It’s almost like school. You can go to the best college or prep school in the country, but there are aLeah’s problems beneath the surface. Drugs, drinking, cheating and violence are all there regardless of the academic standards or money.

The vegan movement is like that for me. I’m in the best school, but if I’m not careful, whenever I have a problem (like a bad race of running) I am susceptible to other diets within the vegan community to solve my problems.

“Recover faster only eating dates and bananas!”

“Being fat adapted teaches your body to not bonk!”

These things are so attractive to someone like me. I am not professional or elite, but want to be faster so badly (not bad enough to dope of course), that what worked for one athlete I admire must also work for me.

This is so false I cannot believe have fallen and continue to fall for it time and time again. It will probably cross my mind again to get into a certain camp, but the next time, at least I have an arsenal of tools to prevent it.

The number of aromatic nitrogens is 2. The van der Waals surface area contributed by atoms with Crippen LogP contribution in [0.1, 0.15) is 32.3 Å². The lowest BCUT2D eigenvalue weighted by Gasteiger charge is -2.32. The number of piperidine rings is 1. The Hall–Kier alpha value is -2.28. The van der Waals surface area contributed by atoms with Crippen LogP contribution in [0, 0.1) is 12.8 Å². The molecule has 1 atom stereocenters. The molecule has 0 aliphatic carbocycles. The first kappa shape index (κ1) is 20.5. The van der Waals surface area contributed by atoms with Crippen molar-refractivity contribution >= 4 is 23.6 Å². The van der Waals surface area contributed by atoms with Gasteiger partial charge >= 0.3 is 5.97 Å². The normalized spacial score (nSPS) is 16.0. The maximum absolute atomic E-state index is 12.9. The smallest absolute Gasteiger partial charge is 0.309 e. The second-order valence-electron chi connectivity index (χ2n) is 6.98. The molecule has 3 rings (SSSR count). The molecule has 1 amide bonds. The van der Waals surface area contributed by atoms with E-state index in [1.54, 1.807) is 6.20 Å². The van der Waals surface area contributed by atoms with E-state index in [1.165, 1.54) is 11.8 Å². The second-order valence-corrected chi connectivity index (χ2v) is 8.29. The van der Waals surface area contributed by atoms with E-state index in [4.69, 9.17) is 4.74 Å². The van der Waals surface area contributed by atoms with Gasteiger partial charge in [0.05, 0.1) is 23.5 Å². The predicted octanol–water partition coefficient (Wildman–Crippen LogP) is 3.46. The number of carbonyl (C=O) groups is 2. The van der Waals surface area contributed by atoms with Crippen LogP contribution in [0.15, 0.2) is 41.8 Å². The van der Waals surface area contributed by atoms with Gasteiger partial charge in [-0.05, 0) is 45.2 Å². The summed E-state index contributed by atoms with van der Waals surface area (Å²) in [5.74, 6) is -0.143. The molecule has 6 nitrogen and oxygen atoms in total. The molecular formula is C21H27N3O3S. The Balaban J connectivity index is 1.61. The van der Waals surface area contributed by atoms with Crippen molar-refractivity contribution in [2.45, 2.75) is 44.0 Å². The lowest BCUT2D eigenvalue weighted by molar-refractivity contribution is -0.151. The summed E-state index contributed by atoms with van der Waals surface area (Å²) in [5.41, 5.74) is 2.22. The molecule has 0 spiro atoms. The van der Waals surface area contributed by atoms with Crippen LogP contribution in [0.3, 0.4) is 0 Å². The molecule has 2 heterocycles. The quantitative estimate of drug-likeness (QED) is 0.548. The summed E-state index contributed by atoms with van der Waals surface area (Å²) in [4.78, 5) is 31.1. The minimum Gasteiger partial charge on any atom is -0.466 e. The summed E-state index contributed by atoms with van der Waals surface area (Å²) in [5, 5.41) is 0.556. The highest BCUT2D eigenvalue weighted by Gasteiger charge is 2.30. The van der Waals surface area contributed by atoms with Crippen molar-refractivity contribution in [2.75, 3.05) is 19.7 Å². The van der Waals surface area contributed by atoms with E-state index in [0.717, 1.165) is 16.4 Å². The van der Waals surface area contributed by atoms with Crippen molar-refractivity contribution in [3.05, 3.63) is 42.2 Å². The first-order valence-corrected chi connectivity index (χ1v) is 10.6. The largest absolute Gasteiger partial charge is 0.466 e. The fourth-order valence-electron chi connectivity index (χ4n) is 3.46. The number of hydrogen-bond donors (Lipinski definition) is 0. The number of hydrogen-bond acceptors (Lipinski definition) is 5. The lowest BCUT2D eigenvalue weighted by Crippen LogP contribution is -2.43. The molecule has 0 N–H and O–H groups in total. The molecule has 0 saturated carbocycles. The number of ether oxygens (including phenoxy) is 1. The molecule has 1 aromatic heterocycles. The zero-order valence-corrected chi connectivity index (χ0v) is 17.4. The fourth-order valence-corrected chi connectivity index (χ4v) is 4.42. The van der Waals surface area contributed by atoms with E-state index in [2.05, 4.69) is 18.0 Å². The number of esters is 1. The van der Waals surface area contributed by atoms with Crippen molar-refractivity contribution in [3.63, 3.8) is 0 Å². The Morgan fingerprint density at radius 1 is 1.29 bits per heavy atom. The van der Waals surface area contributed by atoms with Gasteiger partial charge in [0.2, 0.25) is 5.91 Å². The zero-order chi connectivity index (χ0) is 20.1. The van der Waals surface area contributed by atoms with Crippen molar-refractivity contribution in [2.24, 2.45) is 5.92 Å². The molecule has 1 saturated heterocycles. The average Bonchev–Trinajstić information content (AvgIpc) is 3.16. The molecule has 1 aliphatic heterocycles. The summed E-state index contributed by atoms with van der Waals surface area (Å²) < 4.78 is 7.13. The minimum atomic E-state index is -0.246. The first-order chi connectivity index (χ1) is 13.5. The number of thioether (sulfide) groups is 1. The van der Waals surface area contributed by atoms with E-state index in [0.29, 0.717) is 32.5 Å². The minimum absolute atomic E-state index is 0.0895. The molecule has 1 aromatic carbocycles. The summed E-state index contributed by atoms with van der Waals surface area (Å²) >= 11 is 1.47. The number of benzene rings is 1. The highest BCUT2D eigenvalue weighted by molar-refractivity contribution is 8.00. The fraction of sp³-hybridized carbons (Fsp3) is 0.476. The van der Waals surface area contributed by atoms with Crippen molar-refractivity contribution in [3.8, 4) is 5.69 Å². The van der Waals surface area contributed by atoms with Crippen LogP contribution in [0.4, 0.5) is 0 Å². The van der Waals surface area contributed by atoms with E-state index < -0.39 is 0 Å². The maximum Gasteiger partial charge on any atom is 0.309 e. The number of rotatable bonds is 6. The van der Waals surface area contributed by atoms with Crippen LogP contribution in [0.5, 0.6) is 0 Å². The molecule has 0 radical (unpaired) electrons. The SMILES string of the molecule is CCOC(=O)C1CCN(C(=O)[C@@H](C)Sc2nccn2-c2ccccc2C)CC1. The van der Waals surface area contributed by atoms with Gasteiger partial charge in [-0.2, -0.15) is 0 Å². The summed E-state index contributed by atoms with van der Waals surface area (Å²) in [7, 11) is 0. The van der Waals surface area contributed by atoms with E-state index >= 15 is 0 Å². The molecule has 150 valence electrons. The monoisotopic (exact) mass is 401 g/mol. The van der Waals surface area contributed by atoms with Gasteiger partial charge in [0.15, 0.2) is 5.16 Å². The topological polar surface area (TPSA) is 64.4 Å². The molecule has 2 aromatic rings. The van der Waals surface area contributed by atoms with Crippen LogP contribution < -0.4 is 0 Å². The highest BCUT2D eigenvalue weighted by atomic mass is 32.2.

I’m not high carb, low fat.

I’m not high fat, low carb.

I’m Ellie and I’m trying the best that I can.

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I’m linking up and sharing meals for WIAW

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[strawberries and cream protein cookie dough&apple] [dates, banana chips, cashews&unpictured smoothie]

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[bowl of greens&rocky road banana ice cream]

What are some diet camps you’ve accidentally fallen into?

What is the allure for you? Why would you choose a label?